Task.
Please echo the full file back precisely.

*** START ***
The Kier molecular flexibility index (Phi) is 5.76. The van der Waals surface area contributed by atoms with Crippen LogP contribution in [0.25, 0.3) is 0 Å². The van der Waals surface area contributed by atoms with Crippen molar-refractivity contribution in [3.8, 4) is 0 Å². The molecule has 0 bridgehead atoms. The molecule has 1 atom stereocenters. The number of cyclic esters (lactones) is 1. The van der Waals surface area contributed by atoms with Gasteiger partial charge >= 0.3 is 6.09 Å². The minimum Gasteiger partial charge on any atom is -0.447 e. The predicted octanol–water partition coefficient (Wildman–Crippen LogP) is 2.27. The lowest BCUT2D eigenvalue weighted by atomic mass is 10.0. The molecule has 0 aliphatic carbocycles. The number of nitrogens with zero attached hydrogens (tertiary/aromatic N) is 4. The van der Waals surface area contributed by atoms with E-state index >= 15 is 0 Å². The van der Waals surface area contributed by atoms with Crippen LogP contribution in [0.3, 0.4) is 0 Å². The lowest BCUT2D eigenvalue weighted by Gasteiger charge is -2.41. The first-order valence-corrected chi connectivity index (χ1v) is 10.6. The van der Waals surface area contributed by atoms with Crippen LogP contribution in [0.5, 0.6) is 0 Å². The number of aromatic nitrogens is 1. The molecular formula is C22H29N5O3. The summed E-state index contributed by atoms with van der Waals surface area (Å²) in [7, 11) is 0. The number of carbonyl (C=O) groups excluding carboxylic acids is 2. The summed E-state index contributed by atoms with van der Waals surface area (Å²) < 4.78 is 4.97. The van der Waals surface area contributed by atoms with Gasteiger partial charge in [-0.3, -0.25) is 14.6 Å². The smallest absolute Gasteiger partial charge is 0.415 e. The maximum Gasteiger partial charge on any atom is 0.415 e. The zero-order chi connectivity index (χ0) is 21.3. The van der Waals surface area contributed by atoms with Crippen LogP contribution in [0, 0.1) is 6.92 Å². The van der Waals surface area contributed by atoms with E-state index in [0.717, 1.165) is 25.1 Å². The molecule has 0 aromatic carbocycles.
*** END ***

The Kier molecular flexibility index (Phi) is 5.76. The van der Waals surface area contributed by atoms with Crippen LogP contribution in [0.25, 0.3) is 0 Å². The van der Waals surface area contributed by atoms with Crippen molar-refractivity contribution in [3.8, 4) is 0 Å². The molecule has 0 bridgehead atoms. The molecule has 1 atom stereocenters. The number of cyclic esters (lactones) is 1. The van der Waals surface area contributed by atoms with Gasteiger partial charge >= 0.3 is 6.09 Å². The minimum Gasteiger partial charge on any atom is -0.447 e. The predicted octanol–water partition coefficient (Wildman–Crippen LogP) is 2.27. The lowest BCUT2D eigenvalue weighted by atomic mass is 10.0. The molecule has 0 aliphatic carbocycles. The number of nitrogens with zero attached hydrogens (tertiary/aromatic N) is 4. The van der Waals surface area contributed by atoms with E-state index >= 15 is 0 Å². The van der Waals surface area contributed by atoms with Crippen LogP contribution in [0.3, 0.4) is 0 Å². The lowest BCUT2D eigenvalue weighted by Gasteiger charge is -2.41. The first-order valence-corrected chi connectivity index (χ1v) is 10.6. The van der Waals surface area contributed by atoms with Crippen LogP contribution in [0.5, 0.6) is 0 Å². The number of aromatic nitrogens is 1. The molecular formula is C22H29N5O3. The summed E-state index contributed by atoms with van der Waals surface area (Å²) in [7, 11) is 0. The number of carbonyl (C=O) groups excluding carboxylic acids is 2. The summed E-state index contributed by atoms with van der Waals surface area (Å²) < 4.78 is 4.97. The van der Waals surface area contributed by atoms with Gasteiger partial charge in [-0.3, -0.25) is 14.6 Å². The smallest absolute Gasteiger partial charge is 0.415 e. The maximum Gasteiger partial charge on any atom is 0.415 e. The zero-order chi connectivity index (χ0) is 21.3. The van der Waals surface area contributed by atoms with Crippen LogP contribution in [0, 0.1) is 6.92 Å². The van der Waals surface area contributed by atoms with E-state index in [0.717, 1.165) is 25.1 Å². The molecule has 0 aromatic carbocycles.